NTMA bond issue

I’ve picked up on a comment from a previous thread that stated that the NTMA are going to do a bond issue over the next few days.

To me, this seems like a big deal as it will provide an important indicator over how the bond market smell Ireland in terms of credit risk, and what we as a nation will pay for that risk in the form of higher interest rates.

However, I’m not a financial genius, and I can safely say that I could have been blissfully ignorant of CDS spreads, bond markets, subordined debt and various other financial market terminology and tools were it not for the situation in which we currently find ourselves.

So I’d like to present my own simplified take on the situation, and see if my analysis stands up or whether I’m missing or misunderstanding something important. Hopefully a more financially literate pinster can inform me.

I know that Irelands CDS rating has reached almost 400bps, meaning that it costs €400,000 to insure €10m of Irish soverign debt. While we still have a triple A liquidity rating from the likes of S&P, this to me seems ludicrous in the face of such figures. From the calculations I have seen, and forgive me if I’m wrong, 400bps implies an almost 1 in 3 chance of default as a compounded probability over 5 years. So I think the market will treat this AAA rating with derision at best.

Now, if a bond issue does take place, how exactly does this factor into the bond? Does it increase the interest rate payable by such a bond, if the markets feel that the investment is riskier? It would seem to me that this would inevitably be the case. If so, what would the likely increase be? Would there be a risk that the markets not accept the bond offering at any interest rate, or at usurious interest rates? What could this do to our CDS spreads?

I’m asking this because I have a rather sinking fear that if this bond issue is unsuccessful, it could precipitate a snowball effect whereby the Irish state could be much more likely to default. Is this concern founded?

Sorry for all the questions, but I’m trying to wrap my head around this and figure out what connects the dots.

I have to say that is a really good summary of how I also understand the situation. You should consider banking as a career. They will have to pay a huge interest rate to get the bond away. If they dont and it fails the s**t will hit the fan and there is risk that the PIGS and Eastern Europe will go down with us. Beggs stike on 30th of March will be irrevlavent.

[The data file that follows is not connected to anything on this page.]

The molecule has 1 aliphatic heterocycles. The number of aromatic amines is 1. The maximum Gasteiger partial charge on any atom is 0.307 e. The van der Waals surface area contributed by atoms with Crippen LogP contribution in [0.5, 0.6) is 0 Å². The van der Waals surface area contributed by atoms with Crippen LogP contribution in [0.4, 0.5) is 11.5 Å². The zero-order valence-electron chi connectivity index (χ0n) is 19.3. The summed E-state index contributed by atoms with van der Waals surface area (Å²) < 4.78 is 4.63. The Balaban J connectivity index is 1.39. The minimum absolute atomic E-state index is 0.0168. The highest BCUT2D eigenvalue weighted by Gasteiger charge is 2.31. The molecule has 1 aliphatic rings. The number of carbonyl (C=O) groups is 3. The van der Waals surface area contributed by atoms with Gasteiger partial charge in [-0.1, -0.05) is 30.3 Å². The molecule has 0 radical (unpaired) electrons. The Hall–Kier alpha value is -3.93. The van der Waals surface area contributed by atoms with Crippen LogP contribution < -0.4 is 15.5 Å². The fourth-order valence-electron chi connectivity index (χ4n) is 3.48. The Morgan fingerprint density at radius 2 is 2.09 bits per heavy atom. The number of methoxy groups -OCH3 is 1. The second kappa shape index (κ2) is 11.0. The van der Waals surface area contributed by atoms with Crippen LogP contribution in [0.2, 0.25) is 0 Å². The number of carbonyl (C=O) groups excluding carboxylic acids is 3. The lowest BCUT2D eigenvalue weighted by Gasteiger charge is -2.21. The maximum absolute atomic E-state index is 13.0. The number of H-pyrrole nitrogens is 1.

Jaysus! That’s a bit harsh!


I don’t know what the term is, if it is 5 years or fewer, I would be amazed if it didn’t get away. As I’ve said before, I think the problem will come with 10 year issues and with commercial paper roll-over. For the moment Ireland is still AAA and there is appetite from pension funds and the like (never mind the banks).

back in october/november there was a poll on the pin predicting when the Government would run out of cash, i believe March topped the poll. if it fails on Friday (i think it’s Friday), it will snowball and it will put the Government under instruction from whoever bails us out.

oddly it will be a harsh liberation from the cronies but it will still remain to the irish electorate if anyone in government is to be charged for using their office for personal enrichment at the expense of the state.

the harsher the bail-out terms, the more likely that criminal charges will follow,but will the electorate see through the scape goats?

will Bertie still be a saint? in-fact-a!

A few more questions from someone trying to get their head around it all. If bonds are issued can anyone anywhere in the world buy them? Is there a limit? Is there a danger in a large amount being bought by an individual/group of individuals? I keep thinking about Russian oligarchs and Saudi rich boys buying football teams just for fun.

Only in Honduras …


Rough translation - In a three day visit, the distinguished Irish visitor arrived in the country on 18th Feb to give a talk titled “The Celtic Tiger : The Irish Model of Development”, to members of the Honduran Chamber of Commerce.